Tuesday, August 4, 2015

How to Read the Bible Like the Pros: In Five (Not So) Easy Steps

(or, at least, this pro, who may or may not have any plus tools after all, according to local scouts...)

It's August, which means I'm ramping up for the the annual fall launch of our Bible study classes.  I teach three at my church--a Sunday School class before worship, a morning Bible study for our retirees and folks with nontraditional work schedules, and an evening Bible study for our folks who work during the day.  All three use a different curriculum, and most of the time, that curriculum is either augmented by my own notes from God School, or thrown out altogether because I'm an opinionated SOB and I don't much care for what the commentators had to say that week.

Which makes my approach much more labor-intensive than the open-up-the-box-and-mail-it-in way of doing things, but so be it.  I relish this part of my job, sometimes too much at the expense of other tasks that need doing that day.

A note about the steps: I sometimes mention products or programs like Zondervan's BibleGateway website.  All of these recommendations are entirely my own, and I received no compensation of any sort for them.


Prayer is always a good place to start.  Pray that God will open your mind and so that you won't make a complete hash of the eternal and divine Word that has been handed down from generation to generation for 2,700+ years, all the way back to when Isaiah wrote down his original prophecies in the 8th century BCE (Edit: What I mean by this is that I believe Isaiah 1-39 was the first part of the Bible to be written and compiled in its final form.  Parts of the Old Testament likely predated Isaiah, but not in the final form we read them in within the OT.  ~E.A.).  No pressure, grasshopper.

Read--in multiple translations

One of the things that drives me nuts about the "King James Version Only" crowd--which says, true to its name, that the KJV/NKJV should be the only translations read in churches today--is the "only" part, as though all of the other dozens of translations we have made since 1611 are somehow corrupted.  But such an approach shuts a believer off from a richness of translation that has really been a labor of love for dozens--hundreds, really--of Bible translators over the decades, that is largely done for OUR benefit.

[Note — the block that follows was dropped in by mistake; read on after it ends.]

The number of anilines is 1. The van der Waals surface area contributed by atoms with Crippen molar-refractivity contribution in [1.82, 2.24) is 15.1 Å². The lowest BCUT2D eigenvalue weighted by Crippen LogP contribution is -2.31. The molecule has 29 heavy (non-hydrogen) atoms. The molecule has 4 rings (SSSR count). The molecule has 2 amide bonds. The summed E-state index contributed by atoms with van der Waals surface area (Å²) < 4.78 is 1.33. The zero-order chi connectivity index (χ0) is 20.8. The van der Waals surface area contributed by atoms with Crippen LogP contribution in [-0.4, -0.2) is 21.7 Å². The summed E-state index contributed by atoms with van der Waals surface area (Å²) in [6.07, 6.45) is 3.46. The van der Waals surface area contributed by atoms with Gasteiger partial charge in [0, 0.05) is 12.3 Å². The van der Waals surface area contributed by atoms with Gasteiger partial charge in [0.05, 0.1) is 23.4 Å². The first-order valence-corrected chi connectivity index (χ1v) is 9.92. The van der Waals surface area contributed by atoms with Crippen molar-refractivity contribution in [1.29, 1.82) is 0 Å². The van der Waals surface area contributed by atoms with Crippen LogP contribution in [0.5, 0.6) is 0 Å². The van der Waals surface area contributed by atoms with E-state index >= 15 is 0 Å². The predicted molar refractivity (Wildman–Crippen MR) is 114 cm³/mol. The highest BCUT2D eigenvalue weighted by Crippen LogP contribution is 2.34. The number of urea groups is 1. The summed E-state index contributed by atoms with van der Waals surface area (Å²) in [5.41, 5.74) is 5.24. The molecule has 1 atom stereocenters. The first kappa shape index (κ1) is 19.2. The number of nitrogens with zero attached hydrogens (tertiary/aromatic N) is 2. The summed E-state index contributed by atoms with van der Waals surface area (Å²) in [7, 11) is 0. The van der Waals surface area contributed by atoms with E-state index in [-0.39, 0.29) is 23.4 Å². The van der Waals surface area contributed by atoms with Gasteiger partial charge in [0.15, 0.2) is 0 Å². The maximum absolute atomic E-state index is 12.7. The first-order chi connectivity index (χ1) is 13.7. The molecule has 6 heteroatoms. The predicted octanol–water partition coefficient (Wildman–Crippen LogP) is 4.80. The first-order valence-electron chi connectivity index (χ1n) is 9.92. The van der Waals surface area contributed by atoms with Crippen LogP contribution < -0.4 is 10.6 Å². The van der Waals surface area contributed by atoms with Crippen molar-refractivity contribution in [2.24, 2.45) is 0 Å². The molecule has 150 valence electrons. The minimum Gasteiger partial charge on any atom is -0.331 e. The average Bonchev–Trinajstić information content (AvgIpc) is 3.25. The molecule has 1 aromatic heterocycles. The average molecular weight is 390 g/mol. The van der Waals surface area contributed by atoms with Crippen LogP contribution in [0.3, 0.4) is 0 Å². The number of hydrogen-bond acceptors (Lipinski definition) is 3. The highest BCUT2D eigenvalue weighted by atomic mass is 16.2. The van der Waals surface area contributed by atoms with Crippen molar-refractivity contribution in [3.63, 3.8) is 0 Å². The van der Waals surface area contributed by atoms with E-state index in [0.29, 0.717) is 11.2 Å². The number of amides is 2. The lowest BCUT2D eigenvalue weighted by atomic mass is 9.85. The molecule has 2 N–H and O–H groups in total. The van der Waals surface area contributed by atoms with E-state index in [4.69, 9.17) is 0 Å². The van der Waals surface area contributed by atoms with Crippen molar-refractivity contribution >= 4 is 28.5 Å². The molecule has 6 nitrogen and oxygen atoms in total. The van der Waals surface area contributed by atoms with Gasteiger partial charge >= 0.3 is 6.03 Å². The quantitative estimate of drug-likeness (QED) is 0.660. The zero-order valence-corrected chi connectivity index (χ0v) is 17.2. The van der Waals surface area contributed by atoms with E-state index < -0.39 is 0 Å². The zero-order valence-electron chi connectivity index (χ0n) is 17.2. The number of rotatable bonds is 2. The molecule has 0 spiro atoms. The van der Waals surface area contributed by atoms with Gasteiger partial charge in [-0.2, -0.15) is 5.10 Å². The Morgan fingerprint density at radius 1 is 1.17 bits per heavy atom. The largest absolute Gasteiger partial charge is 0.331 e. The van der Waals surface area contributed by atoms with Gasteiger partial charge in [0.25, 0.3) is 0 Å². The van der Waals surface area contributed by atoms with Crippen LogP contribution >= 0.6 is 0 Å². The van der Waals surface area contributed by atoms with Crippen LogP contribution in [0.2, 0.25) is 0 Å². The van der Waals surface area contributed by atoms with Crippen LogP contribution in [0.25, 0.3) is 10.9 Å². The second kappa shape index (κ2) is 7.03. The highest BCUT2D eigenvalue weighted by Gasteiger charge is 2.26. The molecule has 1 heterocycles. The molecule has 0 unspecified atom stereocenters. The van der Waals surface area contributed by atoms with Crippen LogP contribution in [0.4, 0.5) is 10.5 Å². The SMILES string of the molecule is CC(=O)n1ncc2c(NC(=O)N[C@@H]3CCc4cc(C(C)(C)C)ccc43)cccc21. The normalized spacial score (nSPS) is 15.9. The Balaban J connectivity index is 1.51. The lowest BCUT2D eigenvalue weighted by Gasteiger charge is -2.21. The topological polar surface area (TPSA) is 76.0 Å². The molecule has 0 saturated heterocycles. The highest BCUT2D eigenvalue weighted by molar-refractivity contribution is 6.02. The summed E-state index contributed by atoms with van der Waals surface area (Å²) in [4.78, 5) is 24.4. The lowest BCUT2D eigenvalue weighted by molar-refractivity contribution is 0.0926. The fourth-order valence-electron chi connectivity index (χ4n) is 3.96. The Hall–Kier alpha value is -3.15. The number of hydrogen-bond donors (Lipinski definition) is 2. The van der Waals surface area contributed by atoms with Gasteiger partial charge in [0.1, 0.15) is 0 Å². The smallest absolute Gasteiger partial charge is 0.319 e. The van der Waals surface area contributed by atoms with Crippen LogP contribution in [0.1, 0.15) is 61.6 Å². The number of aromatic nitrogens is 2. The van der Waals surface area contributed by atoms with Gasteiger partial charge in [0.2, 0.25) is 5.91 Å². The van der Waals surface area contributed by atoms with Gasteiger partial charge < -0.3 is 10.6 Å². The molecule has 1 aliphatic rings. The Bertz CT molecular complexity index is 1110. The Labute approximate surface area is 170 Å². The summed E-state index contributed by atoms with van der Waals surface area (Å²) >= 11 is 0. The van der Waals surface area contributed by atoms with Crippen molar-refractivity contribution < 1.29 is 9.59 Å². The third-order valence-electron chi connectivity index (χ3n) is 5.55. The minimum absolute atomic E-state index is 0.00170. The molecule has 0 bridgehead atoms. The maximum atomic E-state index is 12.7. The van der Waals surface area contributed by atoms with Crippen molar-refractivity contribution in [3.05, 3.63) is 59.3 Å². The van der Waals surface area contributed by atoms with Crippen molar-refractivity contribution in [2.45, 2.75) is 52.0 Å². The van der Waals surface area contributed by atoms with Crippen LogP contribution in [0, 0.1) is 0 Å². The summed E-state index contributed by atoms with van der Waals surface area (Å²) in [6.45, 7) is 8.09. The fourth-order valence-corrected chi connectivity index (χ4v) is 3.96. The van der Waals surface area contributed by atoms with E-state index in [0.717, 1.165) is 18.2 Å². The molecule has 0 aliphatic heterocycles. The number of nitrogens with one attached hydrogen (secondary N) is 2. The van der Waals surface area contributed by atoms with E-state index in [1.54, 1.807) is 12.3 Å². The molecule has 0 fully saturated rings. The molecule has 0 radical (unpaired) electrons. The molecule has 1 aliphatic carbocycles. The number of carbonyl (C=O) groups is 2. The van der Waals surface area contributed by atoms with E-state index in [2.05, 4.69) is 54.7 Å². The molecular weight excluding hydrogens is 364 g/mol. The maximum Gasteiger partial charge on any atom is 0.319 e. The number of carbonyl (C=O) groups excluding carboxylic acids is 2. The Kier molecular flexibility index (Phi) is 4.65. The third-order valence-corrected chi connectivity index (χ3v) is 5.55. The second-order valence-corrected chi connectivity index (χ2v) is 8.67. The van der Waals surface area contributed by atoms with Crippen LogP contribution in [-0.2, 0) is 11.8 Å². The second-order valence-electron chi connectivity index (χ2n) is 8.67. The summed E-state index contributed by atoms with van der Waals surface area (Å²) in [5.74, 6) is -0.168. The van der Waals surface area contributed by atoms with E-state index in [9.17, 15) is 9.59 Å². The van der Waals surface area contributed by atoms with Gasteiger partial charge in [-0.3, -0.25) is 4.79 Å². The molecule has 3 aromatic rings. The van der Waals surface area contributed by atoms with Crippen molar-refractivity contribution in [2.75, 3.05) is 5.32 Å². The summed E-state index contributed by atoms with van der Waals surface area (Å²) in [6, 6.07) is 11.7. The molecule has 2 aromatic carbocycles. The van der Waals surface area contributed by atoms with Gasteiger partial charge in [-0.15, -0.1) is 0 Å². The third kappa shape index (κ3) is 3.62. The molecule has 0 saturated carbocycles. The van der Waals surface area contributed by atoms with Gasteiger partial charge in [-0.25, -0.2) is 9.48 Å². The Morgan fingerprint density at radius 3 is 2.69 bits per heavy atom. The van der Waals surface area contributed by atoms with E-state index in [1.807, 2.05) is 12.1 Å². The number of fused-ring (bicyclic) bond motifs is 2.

Personally, I have nine different translations sitting on my bookshelf right now: the New Revised Standard Version (NRSV), the Revised Standard Version (RSV), the Common English Bible (CEB), the New International Version, post-2011 that was formerly the Today's New International Version (TNIV), the New International Version original (NIV), the Jewish Publication Society's Study Bible (JPS), The Voice (VOICE), the Living Bible (TLB), and, yes, a New King James Version (NKJV).  At one point, I also had a New American Standard Bible (NASB), and I have a New American Bible (NAB) translation of a few different books of the Bible.  I don't even begin a sermon without first consulting my two go-to translations, the New Revised Standard Version and the Common English Bible, and often without reading the passage I'm preaching on in a third translation as well.

Now, you don't need all of that as long as you have access to an internet connection--simply go to Biblegateway.com, pick a translation from the pulldown menu, pick a book to start at, and go to town.

But don't stop there!  You can click on the button that looks (amusingly, to me) like a pair of small combs to begin reading translations in parallel, so that you can see what one translation says compared to another.

Why does any of this matter?  Because the Bible didn't arrive from heaven in 21st-century American English.  It was written in ancient Hebrew and Koine (common) ancient Greek.  Any translation requires a certain amount of interpretation, because language isn't as precise as, say, basic arithmetic, in which 1 plus 1 will always equal 2.  Translation includes interpretation.  So, use some wisdom of the crowds to try to understand exactly what a given passage, story, or chapter, is saying to you.

Look at a map or three

Do you know the geography of ancient Israel and its nearby kingdoms--Assyria, Babylonia, Egypt, Persia, and so on--as well as you know your own neighborhood or church building?  No?  It's okay, neither do I.  I visited Israel while in God School, but I only got to see tiny pieces of the Holy Land, certainly not enough to claim any intimate familiarity with Jesus's home turf.